As I posted at the beginning of the week, we made the most of our forty-eight hours in Roma. In addition to the all-important meals, there were a few hallmarks of Italian culture we had to consume. From apperitivi to salumi to espresso, we covered our bases. Herein, a virtual scrapbook of our quick jaunt on the Italian Peninsula.
I tell everyone who goes to Italy: the first thing to do when you touch down at Fiumicino is have a cappuccino at the airport–no matter the weather, no matter how many hours your slept on the flight, no matter what time of day. (Despite the Italian mandate that cappuccino be consumed only before 10AM, it’s always 10AM when you dismount a transatlantic airliner.)
The cappuccini in Italy are small (a single shot) and not too warm (almost tepid). It’s a cup so perfectly composed, so palatable, that you can almost shoot it. But it’s too good to take as a shooter, so give yourself a break and enjoy over a prolongued fifteen seconds.
Air conditioning is decidedly unItalian. The second it hits the back of your neck, you’re at risk of mal di fegato. That is, liver disease. (In America, we obsess about the heart. In Italy, they obsess about the liver.) No matter the temperature–be it early summer or late-August–your taxi driver from Fiumicino to the city center will be dripping sweat, entirely disinterested in the A/C. This is one Italian custom I reject. Request the A/C. You’ll be happier for it.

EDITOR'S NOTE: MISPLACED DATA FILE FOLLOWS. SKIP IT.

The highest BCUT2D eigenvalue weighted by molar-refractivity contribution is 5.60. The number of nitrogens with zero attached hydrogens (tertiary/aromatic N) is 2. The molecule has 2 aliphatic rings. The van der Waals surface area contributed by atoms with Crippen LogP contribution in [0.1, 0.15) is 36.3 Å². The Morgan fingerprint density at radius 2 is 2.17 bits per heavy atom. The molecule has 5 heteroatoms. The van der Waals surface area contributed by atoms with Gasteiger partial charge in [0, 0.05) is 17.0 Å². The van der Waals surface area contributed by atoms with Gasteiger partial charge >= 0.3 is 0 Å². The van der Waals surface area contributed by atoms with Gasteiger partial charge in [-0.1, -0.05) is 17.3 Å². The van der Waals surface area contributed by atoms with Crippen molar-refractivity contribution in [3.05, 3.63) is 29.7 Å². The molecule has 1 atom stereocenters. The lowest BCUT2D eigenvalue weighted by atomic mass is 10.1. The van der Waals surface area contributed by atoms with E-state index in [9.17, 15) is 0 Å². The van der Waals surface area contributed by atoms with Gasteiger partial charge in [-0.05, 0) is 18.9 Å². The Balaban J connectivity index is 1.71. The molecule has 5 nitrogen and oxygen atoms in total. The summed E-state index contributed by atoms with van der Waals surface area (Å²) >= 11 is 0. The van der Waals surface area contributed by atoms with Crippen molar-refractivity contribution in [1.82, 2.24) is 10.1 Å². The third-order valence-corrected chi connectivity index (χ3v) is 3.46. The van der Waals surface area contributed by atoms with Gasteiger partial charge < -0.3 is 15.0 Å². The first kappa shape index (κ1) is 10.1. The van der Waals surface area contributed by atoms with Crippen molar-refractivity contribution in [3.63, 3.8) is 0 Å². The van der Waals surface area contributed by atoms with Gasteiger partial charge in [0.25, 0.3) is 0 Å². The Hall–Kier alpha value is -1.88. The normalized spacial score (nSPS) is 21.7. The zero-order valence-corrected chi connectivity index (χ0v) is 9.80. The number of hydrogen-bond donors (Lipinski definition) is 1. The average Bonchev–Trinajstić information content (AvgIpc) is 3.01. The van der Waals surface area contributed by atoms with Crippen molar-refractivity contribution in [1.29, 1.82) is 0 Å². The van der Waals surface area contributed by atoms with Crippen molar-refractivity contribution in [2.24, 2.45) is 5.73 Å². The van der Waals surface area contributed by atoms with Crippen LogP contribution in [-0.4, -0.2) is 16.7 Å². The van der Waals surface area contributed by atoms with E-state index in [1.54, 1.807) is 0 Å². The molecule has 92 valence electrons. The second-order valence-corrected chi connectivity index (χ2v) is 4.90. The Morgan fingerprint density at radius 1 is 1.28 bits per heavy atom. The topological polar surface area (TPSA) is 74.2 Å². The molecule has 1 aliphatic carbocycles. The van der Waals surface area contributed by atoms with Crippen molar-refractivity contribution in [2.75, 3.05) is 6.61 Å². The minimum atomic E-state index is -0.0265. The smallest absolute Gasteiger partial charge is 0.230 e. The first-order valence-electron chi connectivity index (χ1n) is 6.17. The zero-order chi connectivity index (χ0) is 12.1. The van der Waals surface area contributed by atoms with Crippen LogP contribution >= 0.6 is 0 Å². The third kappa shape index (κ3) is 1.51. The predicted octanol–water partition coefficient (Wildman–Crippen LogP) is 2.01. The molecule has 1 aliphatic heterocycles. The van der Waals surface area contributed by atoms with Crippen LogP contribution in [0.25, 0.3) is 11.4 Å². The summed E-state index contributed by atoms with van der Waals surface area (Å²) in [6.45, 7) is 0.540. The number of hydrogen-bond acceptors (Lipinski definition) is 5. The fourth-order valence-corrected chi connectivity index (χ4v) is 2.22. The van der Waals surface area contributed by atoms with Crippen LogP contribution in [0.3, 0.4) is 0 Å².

Check back soon for more Italy travel tips.
(Photos courtesy of Kate Previte)
Home to one of the largest Egyptian obelisks (brought to Rome in 10 B.C) , which stands in the center of the Piazza.
I tell everyone who goes to Italy: the first thing to do when you touch down at Fiumicino is have a cappuccino at the airport—no matter the weather, no matter how many hours your slept on the flight, no matter what time of day.